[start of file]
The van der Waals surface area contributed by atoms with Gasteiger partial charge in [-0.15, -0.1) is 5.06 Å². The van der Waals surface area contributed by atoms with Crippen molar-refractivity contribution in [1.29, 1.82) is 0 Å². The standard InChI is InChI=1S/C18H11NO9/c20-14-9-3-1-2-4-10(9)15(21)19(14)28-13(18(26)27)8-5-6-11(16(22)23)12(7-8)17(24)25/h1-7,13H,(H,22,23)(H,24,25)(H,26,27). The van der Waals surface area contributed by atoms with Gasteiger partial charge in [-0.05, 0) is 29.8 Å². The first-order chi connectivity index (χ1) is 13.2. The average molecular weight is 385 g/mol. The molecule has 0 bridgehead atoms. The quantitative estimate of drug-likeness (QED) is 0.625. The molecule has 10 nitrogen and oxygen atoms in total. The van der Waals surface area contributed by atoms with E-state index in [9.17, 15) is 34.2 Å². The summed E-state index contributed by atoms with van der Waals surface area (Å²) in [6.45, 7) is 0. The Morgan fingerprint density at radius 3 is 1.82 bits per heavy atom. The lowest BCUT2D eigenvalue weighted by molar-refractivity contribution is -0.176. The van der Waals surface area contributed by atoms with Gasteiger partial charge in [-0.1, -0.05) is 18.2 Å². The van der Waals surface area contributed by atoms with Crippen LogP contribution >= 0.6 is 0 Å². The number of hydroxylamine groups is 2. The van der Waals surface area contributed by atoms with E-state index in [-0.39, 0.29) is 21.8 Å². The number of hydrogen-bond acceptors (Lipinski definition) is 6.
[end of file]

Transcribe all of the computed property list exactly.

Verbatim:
The van der Waals surface area contributed by atoms with Gasteiger partial charge in [-0.15, -0.1) is 5.06 Å². The van der Waals surface area contributed by atoms with Crippen molar-refractivity contribution in [1.29, 1.82) is 0 Å². The standard InChI is InChI=1S/C18H11NO9/c20-14-9-3-1-2-4-10(9)15(21)19(14)28-13(18(26)27)8-5-6-11(16(22)23)12(7-8)17(24)25/h1-7,13H,(H,22,23)(H,24,25)(H,26,27). The van der Waals surface area contributed by atoms with Gasteiger partial charge in [-0.05, 0) is 29.8 Å². The first-order chi connectivity index (χ1) is 13.2. The average molecular weight is 385 g/mol. The molecule has 0 bridgehead atoms. The quantitative estimate of drug-likeness (QED) is 0.625. The molecule has 10 nitrogen and oxygen atoms in total. The van der Waals surface area contributed by atoms with E-state index in [9.17, 15) is 34.2 Å². The summed E-state index contributed by atoms with van der Waals surface area (Å²) in [6.45, 7) is 0. The Morgan fingerprint density at radius 3 is 1.82 bits per heavy atom. The lowest BCUT2D eigenvalue weighted by molar-refractivity contribution is -0.176. The van der Waals surface area contributed by atoms with Gasteiger partial charge in [-0.1, -0.05) is 18.2 Å². The van der Waals surface area contributed by atoms with Crippen LogP contribution >= 0.6 is 0 Å². The number of hydroxylamine groups is 2. The van der Waals surface area contributed by atoms with E-state index in [-0.39, 0.29) is 21.8 Å². The number of hydrogen-bond acceptors (Lipinski definition) is 6.